Titel: Disciplining the Arts
Autor/en: Gary D. Beckman
Teaching Entrepreneurship in Context.
1. November 2010 - kartoniert - 200 Seiten
Increasingly, the availability of entrepreneurship education is becoming a factor in college choice as fine arts students demand training that helps them create an arts-based career after graduation. For too long, the arts academy has ignored the long-term career outcomes of its graduates and has only recently begun to meaningfully address how students can earn a living as working artists and arts entrepreneurs. Written to address this challenge, Disciplining the Arts explores the policy, programming, and curricular issues in the emerging field of arts entrepreneurship. By articulating the need, purpose and outcomes for arts entrepreneurship education, listening to graduates and identifying models, this essay collection begins an important conversation on preparing students for arts self-employment.
1 Introduction: Articulating Need and Developing Policy 2 1. Some Immodest Proposals (and Hunches) for Conservatory Education 3 2. Why Music Entrepreneurship and Why in College Music Training? 4 3. Disciplining Arts Entrepreneurship Education: A Call to Action 5 4. Art and Innovation: Claiming a New and Larger Role in the Modern Academy 6 5. Can Too Many Know Too Much?: The Ethics of Education In Music Entrepreneurship 7 6. An Overnight Success in Only 20 Short Years: A Commentary from the Green Room 8 7. Venturing Outward: A Graduate Student Advocates for the Study of Arts Entrepreneurship 9 8. Teaching Entrepreneurship by Conservatory Methods 10 9. Making the Connections: Music Education and Arts Entrepreneurship 11 10. The Compleat Pianist: Leveraging Entrepreneurial Mentorship to Foster a Renewed Vision of Piano Pedagogy 12 11. Entrepreneurial Thinking in the P-12 Music Classroom: Examining the Relevancy of 21st Century Music Education and its Potential to Meet the Needs of Students, Communities and the Creative Economy 13 12. Music and Entrepreneurship in the Liberal Arts: A Model for an Interdisciplinary Minor to Augment Current Music Curricula 14 13. Entrepreneurship and Career Services in Context: Issues, Challenges, and Strategies 15 14. I'mART: A Framework for Artists to Evaluate Opportunities 16 15. The Importance of Case Studies in Arts Entrepreneurship Curricula 17 16. Real World Musicology: Integrating Entrepreneurship throughout the Music Curriculum and Beyond 18 17. So, What's the Point?: An Introductory Discussion on the Desired Outcomes of Arts Entrepreneurship Education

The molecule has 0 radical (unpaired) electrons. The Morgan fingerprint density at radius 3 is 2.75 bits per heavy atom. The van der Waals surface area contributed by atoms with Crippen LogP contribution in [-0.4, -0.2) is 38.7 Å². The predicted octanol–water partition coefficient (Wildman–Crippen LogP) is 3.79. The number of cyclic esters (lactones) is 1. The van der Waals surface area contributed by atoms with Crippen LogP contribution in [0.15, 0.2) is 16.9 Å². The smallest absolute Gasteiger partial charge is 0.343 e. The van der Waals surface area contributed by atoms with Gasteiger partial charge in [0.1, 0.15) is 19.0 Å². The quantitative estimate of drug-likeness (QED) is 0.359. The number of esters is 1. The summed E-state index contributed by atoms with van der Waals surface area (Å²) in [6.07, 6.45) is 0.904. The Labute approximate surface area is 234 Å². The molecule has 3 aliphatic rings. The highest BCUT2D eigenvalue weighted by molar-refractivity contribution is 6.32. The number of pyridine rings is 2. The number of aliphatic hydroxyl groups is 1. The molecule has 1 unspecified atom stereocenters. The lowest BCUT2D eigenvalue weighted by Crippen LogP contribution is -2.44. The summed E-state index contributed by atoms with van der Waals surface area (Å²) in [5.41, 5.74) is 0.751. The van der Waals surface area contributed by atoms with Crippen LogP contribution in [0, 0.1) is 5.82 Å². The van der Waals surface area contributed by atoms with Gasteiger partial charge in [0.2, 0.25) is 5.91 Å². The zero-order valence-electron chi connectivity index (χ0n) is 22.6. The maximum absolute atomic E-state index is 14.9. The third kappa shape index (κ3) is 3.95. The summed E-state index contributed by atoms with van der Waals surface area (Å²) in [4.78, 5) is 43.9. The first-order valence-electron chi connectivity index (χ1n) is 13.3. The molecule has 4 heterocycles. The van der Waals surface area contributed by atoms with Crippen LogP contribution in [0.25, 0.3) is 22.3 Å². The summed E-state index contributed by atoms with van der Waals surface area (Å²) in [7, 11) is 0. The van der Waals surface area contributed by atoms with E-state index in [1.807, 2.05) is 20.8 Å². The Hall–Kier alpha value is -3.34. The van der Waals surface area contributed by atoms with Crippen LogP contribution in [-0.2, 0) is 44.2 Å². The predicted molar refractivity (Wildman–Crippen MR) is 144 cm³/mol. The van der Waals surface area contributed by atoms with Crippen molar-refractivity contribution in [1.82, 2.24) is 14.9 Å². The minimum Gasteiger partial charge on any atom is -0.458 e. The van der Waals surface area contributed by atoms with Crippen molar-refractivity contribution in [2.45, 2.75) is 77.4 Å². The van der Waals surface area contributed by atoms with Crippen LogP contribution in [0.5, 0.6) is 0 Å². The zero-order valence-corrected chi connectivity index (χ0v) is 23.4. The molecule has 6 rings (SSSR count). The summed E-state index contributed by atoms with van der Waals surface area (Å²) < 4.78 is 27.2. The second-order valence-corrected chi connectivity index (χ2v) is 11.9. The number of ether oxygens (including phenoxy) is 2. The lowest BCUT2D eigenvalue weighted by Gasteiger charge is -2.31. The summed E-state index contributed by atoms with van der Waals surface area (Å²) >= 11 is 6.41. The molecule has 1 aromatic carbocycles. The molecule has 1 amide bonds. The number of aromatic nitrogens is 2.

A proud New Englander, Gary D. Beckman received degrees in music at the Universities of Southern Maine and New Hampshire before earning his Ph.D. in Musicology at The University of Texas at Austin. Currently, he is a visiting professor at the University of South Carolina's School of Music where he teaches music history, world music, and music entrepreneurship.
Disciplining the Arts provides a powerful case for making arts entrepreneurship an educational prerogative and lays out specific implementation strategies. Students, the arts community, and world at large will be well served by educators who embrace these lessons. -- David Cutler, author,The Savvy Musician Though America's collegiate schools and departments of fine arts are producing many more professional artists than our current ecosystem for the arts can possibly support, young people continue to flock to arts majors in increasing numbers. Disciplining the Arts examines a number of potential approaches to an improved balance between the supply and demand for young artists, including a careful consideration of the role a more entrepreneurial approach to an artist's education might entail. This is a book of real importance, enthusiastically recommended to young people in music, art, theater, and dance, and to their teachers as well. -- Robert Freeman, Susan Menefee Ragan Regents Professor of Fine Arts, The University of Texas at Austin There are no jobs in the arts, only opportunities. Disciplining the Arts demonstrates a significant change in how arts disciplines help artists live what they love through the essays of university arts administrators, educators, and the students arts entrepreneurship education is meant to impact. -- Joseph S. Roberts, Coleman Foundation Professor of Arts Entrepreneurship & Small Business Management, Columbia College, Chicago